Have you ever wondered about the backstory of the (somewhat cryptic)
Hyper keys in Emacs? Well, they come from a legendary Lisp
machines keyboard from the 70s, called the space-cadet:
Here’s what Wikipedia has to say about it:
The space-cadet keyboard is a keyboard designed by John L. Kulp in 1978 and used on Lisp machines at Massachusetts Institute of Technology (MIT), which inspired several still-current jargon terms in the field of computer science and influenced the design of Emacs. It was inspired by the Knight keyboard, which was developed for the Knight TV system, used with MIT’s Incompatible Timesharing System.
The space-cadet keyboard was equipped with seven modifier keys: four keys for bucky bits (
Hyper), and three shift keys, called
Front(which was labeled on the front of the key; the top was labeled
Metahad been introduced on the earlier Knight keyboard, while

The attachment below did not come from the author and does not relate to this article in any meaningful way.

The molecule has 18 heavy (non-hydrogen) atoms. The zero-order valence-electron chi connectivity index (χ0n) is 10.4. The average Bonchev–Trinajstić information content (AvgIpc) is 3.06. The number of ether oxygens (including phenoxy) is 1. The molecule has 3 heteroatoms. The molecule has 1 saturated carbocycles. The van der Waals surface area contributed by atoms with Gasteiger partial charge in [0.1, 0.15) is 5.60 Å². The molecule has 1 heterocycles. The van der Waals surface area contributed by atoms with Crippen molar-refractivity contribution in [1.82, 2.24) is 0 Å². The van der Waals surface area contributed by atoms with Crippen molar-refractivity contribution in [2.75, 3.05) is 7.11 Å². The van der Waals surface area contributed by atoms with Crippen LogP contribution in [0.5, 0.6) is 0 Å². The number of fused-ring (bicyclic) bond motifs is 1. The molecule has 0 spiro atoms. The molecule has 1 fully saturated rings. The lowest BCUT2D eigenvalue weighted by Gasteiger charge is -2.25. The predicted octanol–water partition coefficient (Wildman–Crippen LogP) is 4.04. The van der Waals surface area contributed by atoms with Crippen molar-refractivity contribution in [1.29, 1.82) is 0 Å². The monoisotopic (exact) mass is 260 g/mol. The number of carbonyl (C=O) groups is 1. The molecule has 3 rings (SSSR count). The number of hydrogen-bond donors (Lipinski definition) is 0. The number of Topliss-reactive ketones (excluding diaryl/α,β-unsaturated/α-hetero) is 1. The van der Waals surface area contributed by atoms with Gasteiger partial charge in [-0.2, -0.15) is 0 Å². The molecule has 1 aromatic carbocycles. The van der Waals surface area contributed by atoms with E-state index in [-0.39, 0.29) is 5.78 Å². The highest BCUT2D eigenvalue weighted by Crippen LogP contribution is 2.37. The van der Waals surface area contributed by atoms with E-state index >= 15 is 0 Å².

Superwere introduced by this keyboard. Each group was in a row, thus allowing easy chording, or pressing of several modifier keys; for example,
Control+Meta+Hyper+Supercould be pressed with the fingers of one hand, while the other hand pressed another key.
Many keys had three symbols on them, accessible by means of the shift keys: a letter and a symbol on the top, and a Greek letter on the front. For example, the
Gkey had a “G” and an up-arrow on the top, and the Greek letter gamma on the front.
Pretty cool, right? That’s one of the aspects of Emacs that I totally love - it carries a lot of history with it! If it weren’t for Emacs the space-cadet keyboard would have probably been long forgotten by now.